Friday, November 15, 2013

news of suspected importance

And, in the realm of things I don't understand, but somehow suspect are important:
-- A fragile quantum memory state has been held stable at room temperature for a "world record" 39 minutes - overcoming a key barrier to ultrafast computers....
In conventional computers, "bits" of data are stored as a string of 1s and 0s.
But in a quantum system, "qubits" are stored in a so-called "superposition state" in which they can be both 1s and 0 at the same time - enabling them to perform multiple calculations simultaneously.
 -- An al-Qaeda affiliated rebel group in Syria is reported to have asked for forgiveness after beheading a fellow rebel in a case of mistaken identity.
A video recently posted online showed members of the Islamic State of Iraq and the Levant (ISIS) brandishing the severed, bearded head of a man.
They said was an Iraqi Shia caught fighting on the government side.
But other rebel fighters watching the video recognised the man and said he was one of their commanders.
Sounds sort of like the U.S. government with its button men in JSOC (Joint Special Operations Command) -- the guys whose largely unsupervised mission is to take out ... well, whomever the president designates as 'terrorists' ... and occasionally -- what can you expect? -- there is an error or two. Everything is moving so fast that there is little time for the ooops factor. Al-Qaeda had the good (if belated) grace to apologize. I wonder if the president has that kind of courage or political savvy.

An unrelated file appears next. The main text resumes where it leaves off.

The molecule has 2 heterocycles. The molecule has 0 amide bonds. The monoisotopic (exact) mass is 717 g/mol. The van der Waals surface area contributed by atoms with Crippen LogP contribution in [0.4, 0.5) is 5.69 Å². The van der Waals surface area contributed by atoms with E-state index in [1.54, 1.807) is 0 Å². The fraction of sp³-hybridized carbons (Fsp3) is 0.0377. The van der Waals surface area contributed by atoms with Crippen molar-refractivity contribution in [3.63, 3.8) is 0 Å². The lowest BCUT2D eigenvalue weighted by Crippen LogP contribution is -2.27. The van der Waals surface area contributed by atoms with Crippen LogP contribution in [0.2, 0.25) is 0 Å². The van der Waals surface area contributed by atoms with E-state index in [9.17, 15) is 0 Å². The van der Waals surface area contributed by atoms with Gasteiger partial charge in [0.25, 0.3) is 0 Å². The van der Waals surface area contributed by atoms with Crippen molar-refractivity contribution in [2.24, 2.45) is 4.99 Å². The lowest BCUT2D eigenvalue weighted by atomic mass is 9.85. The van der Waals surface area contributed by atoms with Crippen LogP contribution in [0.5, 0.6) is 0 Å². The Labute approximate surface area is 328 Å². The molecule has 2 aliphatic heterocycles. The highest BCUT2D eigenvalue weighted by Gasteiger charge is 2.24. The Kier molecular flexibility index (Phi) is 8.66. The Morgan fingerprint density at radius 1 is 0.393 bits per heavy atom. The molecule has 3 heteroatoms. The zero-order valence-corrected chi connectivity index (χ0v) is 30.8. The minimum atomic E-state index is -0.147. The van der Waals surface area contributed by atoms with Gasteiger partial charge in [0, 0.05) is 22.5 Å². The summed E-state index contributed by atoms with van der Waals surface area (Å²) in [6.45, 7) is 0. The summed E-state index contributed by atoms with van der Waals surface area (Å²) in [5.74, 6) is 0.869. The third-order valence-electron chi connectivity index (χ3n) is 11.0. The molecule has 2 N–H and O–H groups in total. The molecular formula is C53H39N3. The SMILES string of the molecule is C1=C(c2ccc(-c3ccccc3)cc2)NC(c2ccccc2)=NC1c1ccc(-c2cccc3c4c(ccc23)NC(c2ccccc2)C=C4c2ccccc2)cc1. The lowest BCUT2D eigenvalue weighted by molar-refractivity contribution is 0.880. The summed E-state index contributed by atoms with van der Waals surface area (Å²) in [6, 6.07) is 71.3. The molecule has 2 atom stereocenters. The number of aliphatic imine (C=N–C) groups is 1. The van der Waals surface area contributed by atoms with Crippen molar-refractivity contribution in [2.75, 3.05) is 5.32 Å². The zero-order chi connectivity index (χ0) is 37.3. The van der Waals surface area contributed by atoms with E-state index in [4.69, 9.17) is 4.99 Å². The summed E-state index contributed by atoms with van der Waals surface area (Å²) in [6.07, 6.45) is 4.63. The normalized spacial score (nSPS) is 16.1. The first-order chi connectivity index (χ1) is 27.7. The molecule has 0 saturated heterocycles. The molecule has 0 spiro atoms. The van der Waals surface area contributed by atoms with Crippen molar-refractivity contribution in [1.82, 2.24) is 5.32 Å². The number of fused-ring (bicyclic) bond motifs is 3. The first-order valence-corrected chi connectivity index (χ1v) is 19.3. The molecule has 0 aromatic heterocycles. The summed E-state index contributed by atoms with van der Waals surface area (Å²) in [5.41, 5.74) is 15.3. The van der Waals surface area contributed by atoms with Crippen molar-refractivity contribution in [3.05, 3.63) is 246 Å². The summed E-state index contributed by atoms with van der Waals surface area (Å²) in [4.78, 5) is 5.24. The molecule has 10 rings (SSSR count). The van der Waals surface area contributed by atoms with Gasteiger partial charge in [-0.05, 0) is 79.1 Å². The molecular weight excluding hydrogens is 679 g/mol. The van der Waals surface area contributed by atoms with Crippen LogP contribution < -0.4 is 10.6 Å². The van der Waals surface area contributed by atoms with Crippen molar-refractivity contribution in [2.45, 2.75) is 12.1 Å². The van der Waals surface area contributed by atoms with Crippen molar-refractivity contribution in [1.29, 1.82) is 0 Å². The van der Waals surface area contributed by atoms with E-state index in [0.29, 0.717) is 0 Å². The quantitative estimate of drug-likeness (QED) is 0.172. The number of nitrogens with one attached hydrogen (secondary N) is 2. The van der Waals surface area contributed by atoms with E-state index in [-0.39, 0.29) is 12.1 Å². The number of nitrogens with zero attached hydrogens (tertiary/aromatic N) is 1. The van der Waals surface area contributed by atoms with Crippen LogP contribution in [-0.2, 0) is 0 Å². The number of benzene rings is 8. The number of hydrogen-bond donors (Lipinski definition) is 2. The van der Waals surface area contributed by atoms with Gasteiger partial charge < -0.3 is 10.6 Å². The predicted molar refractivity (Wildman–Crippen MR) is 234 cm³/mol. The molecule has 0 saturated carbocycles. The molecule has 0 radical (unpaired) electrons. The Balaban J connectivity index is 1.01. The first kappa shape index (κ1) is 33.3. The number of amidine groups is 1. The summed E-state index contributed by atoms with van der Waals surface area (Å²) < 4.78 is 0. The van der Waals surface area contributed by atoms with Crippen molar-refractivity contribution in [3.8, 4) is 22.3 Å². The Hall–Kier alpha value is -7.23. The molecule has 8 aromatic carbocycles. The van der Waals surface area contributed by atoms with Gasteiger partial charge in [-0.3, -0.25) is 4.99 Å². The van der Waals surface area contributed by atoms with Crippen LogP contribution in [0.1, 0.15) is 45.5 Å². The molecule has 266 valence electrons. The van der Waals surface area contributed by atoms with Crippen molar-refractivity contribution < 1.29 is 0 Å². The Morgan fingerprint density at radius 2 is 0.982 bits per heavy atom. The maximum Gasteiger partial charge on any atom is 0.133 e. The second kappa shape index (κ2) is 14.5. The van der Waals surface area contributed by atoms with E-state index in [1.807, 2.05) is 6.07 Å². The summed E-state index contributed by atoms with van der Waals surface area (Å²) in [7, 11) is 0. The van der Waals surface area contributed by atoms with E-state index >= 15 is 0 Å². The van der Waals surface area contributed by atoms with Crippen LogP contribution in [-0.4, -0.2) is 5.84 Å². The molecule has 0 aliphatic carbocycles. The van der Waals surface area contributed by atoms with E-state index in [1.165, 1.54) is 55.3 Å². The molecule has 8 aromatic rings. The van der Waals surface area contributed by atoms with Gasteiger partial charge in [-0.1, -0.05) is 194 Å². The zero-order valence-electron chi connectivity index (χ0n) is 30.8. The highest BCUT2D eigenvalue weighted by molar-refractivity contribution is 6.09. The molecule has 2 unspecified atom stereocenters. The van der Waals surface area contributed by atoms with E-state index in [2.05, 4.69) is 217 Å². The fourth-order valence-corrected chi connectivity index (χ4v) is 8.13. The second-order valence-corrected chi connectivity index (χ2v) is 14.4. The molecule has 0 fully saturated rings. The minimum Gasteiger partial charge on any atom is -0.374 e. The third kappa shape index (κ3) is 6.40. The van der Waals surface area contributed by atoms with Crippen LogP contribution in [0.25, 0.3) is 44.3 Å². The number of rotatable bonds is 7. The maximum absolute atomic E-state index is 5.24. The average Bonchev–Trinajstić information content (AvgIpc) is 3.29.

-- A naked performance artist who nailed his scrotum to Red Square as a political protest may face up to five years in prison, Russian media report.
Let me see if I've got this straight: A guy nails his balls to the sidewalk and is then charged with "hooliganism."
-- A BBC investigation has revealed concerns that young girls are being brought to Scotland to undergo female genital mutilation (FGM) because the country is seen as a "soft touch".... The cutting is carried out for a number of reasons but in many areas girls are cut to improve their marriage prospects. ...
Fatou Baldeh, of the Dignity Alert and Research Forum (DARF) in Edinburgh, is originally from The Gambia and underwent the procedure at the age of seven.
"I was blindfolded," she said. "Some people held my hands, other people held my legs.
"I remember I was screaming for my mum and grandmother, to help me. But no-one did."
Crying out for help and no one, not even the most trusted and beloved, hears: What a human experience.

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